Dallas could host the inaugural match of the 2026 FIFA World Cup
FIFA will announce its selection next month for the quadrennial event that will be jointly hosted by the United States, Mexico and Canada.
For the first time in history, three countries will host the FIFA World Cup in 2026. The most-watched sporting event in the world will return to North America as the United States, Mexico and Canada split the duties in the quadrennial event.
According to reports, the AT&T stadium and the Cotton Bowl in Dallas, Texas are among the venues that could be chosen by FIFA to host the inaugural match of the 2026 World Cup. The governing body will make the announcement on 16 June.
FIFA also announced there are 22 candidate cities that have made a bid to host the 48-team campaign in the United States, Mexico and Canada. FIFA officials visited potential World Cup cities and stadiums during 2021 and they will make the official announcement next month.
The current candidate host cities
The cities in the running are: Atlanta, Boston, Cincinnati, Dallas, Denver, Edmonton, Guadalajara, Houston, Kansas City, Los Angeles, Mexico City, Miami, Monterrey, Nashville, New York/New Jersey, Orlando, Philadelphia, San Francisco, Seattle, Toronto, Vancouver and Washington DC/Baltimore.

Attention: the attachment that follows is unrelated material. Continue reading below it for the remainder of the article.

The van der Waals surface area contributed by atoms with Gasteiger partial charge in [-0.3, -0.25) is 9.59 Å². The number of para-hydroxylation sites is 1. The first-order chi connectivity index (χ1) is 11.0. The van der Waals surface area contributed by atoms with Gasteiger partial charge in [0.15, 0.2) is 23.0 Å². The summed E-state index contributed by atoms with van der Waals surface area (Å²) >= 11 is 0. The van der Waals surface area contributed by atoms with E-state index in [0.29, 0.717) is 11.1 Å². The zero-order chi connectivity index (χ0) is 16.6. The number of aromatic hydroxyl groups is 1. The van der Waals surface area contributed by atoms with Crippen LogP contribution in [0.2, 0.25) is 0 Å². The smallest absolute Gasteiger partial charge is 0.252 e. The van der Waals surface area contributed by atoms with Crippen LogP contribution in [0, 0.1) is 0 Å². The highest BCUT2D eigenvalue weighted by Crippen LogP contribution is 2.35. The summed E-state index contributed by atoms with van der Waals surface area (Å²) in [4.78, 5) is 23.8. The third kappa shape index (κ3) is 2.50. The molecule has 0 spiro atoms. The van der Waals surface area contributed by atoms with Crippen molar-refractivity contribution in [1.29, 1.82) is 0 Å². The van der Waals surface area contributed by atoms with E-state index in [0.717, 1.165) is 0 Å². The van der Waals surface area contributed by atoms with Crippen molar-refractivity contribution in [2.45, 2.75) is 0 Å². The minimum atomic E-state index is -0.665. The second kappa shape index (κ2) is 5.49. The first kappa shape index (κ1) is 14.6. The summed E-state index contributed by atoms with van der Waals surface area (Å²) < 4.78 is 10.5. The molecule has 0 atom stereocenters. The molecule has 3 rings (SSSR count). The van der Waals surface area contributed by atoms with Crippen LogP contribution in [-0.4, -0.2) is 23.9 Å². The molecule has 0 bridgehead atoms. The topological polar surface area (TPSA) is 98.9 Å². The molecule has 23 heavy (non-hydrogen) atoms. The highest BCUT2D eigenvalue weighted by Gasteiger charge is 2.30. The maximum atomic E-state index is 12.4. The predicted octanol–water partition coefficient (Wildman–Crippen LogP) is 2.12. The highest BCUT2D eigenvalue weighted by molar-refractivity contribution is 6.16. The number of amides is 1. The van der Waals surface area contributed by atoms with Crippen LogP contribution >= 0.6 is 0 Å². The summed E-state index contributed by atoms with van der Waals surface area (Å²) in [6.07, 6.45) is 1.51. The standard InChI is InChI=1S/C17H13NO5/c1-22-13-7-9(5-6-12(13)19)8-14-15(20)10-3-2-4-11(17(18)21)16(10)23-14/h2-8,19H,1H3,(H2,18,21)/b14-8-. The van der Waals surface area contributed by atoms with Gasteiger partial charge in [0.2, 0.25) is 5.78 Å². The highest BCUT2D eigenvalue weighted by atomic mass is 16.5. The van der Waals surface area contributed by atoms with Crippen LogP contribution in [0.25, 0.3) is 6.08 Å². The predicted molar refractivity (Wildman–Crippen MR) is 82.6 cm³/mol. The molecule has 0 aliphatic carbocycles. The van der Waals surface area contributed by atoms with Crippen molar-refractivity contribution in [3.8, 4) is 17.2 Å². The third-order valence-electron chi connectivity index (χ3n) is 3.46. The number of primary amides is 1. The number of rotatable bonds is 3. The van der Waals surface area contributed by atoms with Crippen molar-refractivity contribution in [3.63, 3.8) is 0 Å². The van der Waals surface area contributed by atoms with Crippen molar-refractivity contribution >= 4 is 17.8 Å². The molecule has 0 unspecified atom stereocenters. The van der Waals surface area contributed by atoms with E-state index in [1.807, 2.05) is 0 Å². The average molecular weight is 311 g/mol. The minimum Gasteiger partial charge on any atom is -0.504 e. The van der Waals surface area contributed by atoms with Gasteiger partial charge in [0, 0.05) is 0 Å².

“In line with the previous stages of the FIFA World Cup 2026 selection process, any announcement will be made in the best interests of football, taking into consideration the needs of all stakeholders involved, as we aim to lay the foundations for the tournament to be delivered successfully across all three countries,” said FIFA Vice-President and Concacaf President Victor Montagliani.
“We can only reiterate our appreciation to all the cities and the three member associations for their efforts and dedication to this process. While stadiums represent an essential element of the selection process, FIFA is considering the overarching proposals presented by each candidate host city, which are broader in nature and also include ancillary events and venues, and key aspects such as sustainability, human rights, legacy, general infrastructure and financial impact.”
“During the past months we have had open exchanges with the candidate host cities on a number of different topics. We are very thankful and impressed by how dedicated and innovative they all are,” said FIFA’s Chief Tournaments & Events Officer, Colin Smith.
“The host cities will be absolutely key to ensuring the successful delivery of the competition. We look forward to working with them to deliver what will undoubtably be the largest FIFA World Cup in history,” concluded Victor Montagliani.